Barranca Mesa Elementary School Student Council members Mia Larsen, 6th grade, and Chloe Coffey, 6th grade greet students with kindness as they arrive at school. Photo by Pamela Miller
Aspen Elementary School sixth graders made a “Kindness Bulletin Board” as part of the Great Kindness Challenge. Photo by Kimberly Pulliam
Ainsley Steck, 5th grade, reminds everyone that ‘kindness is loving people more than they deserve’. Photo by Pamela Miller
Fourth grader Jacoby Davila encourages classmates to ‘throw kindness around like confetti.” Photo by Pamela Miller
LAPS NEWS RELEASE
The Great Kindness Challenge is underway this week at schools nationwide and Los Alamos Public Schools students and staff are joining in. Barranca Elementary students greeted students with messages about kindness as they arrived at school this morning.
“In times of great uncertainty and change, small acts of kindness can go a long way to making someone’s day better,” said Kristine Coblentz, LAPS Director of Healthy Schools. “More importantly, these kind gestures help build positive school culture and create the sense of belonging that is the number one protective factor for our students, buffering them from risk and unhealthy behaviors.”
According to its website (https://thegreatkindnesschallenge.com/), “The Great Kindness Challenge is proudly presented by Kids for Peace, a global 501(c)(3) nonprofit organization. Kids for Peace was co-founded in 2006 by Danielle Gram, a high school honors student and Jill McManigal, a mother and former elementary school teacher. In 2011, the elementary school that Jill’s children attended asked Kids for Peace to help create a more positive, unified and respectful school environment. As a result, The Great Kindness Challenge was designed and piloted with three Carlsbad, California schools. Because of our innovative approach and wildly successful results, word spread, and a kindness movement was born. At the heart of The Great Kindness Challenge is the simple belief that kindness is strength.”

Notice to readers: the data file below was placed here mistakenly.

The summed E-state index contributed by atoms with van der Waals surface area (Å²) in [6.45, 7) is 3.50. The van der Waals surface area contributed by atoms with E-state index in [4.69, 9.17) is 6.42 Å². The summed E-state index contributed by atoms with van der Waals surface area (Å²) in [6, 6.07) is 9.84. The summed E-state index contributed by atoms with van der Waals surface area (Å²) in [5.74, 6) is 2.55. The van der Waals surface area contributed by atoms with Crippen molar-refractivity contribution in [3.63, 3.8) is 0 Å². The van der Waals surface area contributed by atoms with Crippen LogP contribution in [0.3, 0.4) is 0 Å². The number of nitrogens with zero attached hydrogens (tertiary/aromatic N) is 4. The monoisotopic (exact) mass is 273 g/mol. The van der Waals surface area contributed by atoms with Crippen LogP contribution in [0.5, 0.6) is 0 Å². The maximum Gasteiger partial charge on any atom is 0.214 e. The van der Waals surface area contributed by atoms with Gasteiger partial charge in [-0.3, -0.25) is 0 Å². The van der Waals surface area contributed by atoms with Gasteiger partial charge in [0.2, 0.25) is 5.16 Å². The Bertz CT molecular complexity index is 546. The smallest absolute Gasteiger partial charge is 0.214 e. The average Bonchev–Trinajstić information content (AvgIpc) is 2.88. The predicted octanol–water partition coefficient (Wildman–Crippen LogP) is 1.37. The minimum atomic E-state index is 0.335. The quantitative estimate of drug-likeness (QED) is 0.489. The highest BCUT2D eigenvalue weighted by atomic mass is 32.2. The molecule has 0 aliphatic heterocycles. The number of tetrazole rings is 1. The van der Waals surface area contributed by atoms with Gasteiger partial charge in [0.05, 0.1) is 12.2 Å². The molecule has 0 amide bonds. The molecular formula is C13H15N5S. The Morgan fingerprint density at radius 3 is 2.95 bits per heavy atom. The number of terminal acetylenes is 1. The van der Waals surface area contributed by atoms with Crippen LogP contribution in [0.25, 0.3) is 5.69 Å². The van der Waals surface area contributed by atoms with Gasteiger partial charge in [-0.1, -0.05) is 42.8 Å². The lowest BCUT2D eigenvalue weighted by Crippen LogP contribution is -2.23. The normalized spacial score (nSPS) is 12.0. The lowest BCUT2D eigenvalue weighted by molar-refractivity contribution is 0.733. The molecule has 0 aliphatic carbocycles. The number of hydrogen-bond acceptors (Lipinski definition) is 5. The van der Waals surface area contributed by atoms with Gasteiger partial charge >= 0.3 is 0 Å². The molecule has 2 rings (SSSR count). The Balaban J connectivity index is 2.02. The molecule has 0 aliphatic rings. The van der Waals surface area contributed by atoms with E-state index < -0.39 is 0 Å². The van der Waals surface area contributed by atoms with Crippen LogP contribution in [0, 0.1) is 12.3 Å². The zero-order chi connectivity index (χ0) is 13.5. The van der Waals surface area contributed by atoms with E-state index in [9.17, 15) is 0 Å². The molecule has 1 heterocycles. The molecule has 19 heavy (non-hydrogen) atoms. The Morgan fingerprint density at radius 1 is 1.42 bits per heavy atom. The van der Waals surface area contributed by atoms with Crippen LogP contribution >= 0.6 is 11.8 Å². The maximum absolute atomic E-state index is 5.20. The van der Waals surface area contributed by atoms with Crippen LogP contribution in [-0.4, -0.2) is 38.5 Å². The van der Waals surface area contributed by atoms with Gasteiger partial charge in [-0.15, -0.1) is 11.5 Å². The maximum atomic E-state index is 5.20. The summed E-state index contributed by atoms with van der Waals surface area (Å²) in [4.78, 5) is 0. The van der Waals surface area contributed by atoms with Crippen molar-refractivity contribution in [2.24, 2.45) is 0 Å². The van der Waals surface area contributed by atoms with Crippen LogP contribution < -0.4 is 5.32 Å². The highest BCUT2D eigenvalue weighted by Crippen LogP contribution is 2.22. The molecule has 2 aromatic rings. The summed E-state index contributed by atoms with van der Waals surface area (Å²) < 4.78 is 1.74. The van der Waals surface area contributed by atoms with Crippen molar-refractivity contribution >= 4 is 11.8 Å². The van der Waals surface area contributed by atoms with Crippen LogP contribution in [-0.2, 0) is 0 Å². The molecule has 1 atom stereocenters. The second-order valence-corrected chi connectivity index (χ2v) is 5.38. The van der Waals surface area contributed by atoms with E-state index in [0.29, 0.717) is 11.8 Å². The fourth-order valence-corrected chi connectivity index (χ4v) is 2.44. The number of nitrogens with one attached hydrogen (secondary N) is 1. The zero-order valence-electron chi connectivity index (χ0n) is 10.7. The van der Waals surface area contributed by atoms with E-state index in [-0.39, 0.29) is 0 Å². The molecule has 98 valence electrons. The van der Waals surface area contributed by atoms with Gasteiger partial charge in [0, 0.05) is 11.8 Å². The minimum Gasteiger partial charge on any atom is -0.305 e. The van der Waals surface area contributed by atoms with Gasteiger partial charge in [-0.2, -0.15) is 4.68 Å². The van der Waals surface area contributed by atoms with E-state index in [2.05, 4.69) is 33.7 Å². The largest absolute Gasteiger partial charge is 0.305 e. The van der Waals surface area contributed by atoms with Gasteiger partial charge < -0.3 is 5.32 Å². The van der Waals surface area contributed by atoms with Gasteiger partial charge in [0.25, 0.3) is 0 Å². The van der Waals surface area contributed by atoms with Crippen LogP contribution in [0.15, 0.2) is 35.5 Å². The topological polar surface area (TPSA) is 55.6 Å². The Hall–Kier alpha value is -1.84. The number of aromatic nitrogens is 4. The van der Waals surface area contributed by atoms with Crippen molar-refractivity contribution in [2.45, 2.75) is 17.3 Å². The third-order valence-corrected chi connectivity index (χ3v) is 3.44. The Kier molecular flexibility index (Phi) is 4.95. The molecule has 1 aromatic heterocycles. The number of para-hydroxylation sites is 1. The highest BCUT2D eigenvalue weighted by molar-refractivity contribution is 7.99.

Students are challenged to engage in acts of kindness, such as complimenting others, decorating hearts and sharing them with friends and family, or just saying thank you to a teacher, librarian, bus driver or custodian.
At Aspen Elementary, students received “The Great Kindness Checklist” and a “Kindness Matters” pencil. They will be working-on doing the acts of kindness on their checklists throughout the week. “There’s a 6th grade team of students who are promoting this week by making posters and announcements,” explained School Counselor Kim Pulliam, “and they are also reading books about kindness to the Kindergarten classrooms.”
At the end of the week, the 6th grade team will randomly select a few of the returned “Kindness Checklists,” and those students will receive a small “Kindness Matters” prize.
While the Great Kindness Challenge Week ends this year on Friday, students are encouraged to practice kindness throughout the year. As quoted by Johann Wolfgang von Goethe, “Kindness is the golden chain by which society is bound together.”
Families can participate, not just this week but year round, by downloading the Kind Acts Checklist which includes numerous ideas for expressing appreciation, spending quality time together, and strengthening community connections.
Photo 2: Fourth grader Jacoby Davita encourages classmates to “throw kindness around like confetti.” Photo by Pamela Miller
Photo 4: Aspen Elementary sixth graders made a “Kindness Bulletin Board” as part of the Great Kindness Challenge. Photo by Kimberly Pulliam